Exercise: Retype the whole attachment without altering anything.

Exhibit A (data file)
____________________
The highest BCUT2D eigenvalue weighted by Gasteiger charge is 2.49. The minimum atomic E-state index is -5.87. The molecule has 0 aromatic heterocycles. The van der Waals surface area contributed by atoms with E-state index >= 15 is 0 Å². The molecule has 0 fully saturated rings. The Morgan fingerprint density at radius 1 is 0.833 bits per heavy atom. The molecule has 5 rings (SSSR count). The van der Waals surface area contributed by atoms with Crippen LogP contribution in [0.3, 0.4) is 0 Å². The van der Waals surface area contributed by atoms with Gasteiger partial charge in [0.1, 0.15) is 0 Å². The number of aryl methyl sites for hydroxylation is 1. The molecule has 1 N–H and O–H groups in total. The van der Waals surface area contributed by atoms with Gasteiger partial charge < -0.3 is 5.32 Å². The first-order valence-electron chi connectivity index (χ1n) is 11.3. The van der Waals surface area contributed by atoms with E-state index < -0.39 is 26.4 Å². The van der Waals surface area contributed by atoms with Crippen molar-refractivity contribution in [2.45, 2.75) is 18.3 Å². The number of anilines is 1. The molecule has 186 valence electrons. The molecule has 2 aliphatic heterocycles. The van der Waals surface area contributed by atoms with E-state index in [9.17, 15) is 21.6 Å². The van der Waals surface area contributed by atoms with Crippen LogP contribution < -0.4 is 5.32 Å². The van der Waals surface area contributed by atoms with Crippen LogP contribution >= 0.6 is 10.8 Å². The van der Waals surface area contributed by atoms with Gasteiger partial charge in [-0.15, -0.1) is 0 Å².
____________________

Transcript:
The highest BCUT2D eigenvalue weighted by Gasteiger charge is 2.49. The minimum atomic E-state index is -5.87. The molecule has 0 aromatic heterocycles. The van der Waals surface area contributed by atoms with E-state index >= 15 is 0 Å². The molecule has 0 fully saturated rings. The Morgan fingerprint density at radius 1 is 0.833 bits per heavy atom. The molecule has 5 rings (SSSR count). The van der Waals surface area contributed by atoms with Crippen LogP contribution in [0.3, 0.4) is 0 Å². The van der Waals surface area contributed by atoms with Gasteiger partial charge in [0.1, 0.15) is 0 Å². The number of aryl methyl sites for hydroxylation is 1. The molecule has 1 N–H and O–H groups in total. The van der Waals surface area contributed by atoms with Gasteiger partial charge < -0.3 is 5.32 Å². The first-order valence-electron chi connectivity index (χ1n) is 11.3. The van der Waals surface area contributed by atoms with E-state index < -0.39 is 26.4 Å². The van der Waals surface area contributed by atoms with Crippen molar-refractivity contribution in [2.45, 2.75) is 18.3 Å². The number of anilines is 1. The molecule has 186 valence electrons. The molecule has 2 aliphatic heterocycles. The van der Waals surface area contributed by atoms with E-state index in [9.17, 15) is 21.6 Å². The van der Waals surface area contributed by atoms with Crippen LogP contribution < -0.4 is 5.32 Å². The van der Waals surface area contributed by atoms with Crippen LogP contribution >= 0.6 is 10.8 Å². The van der Waals surface area contributed by atoms with Gasteiger partial charge in [-0.15, -0.1) is 0 Å².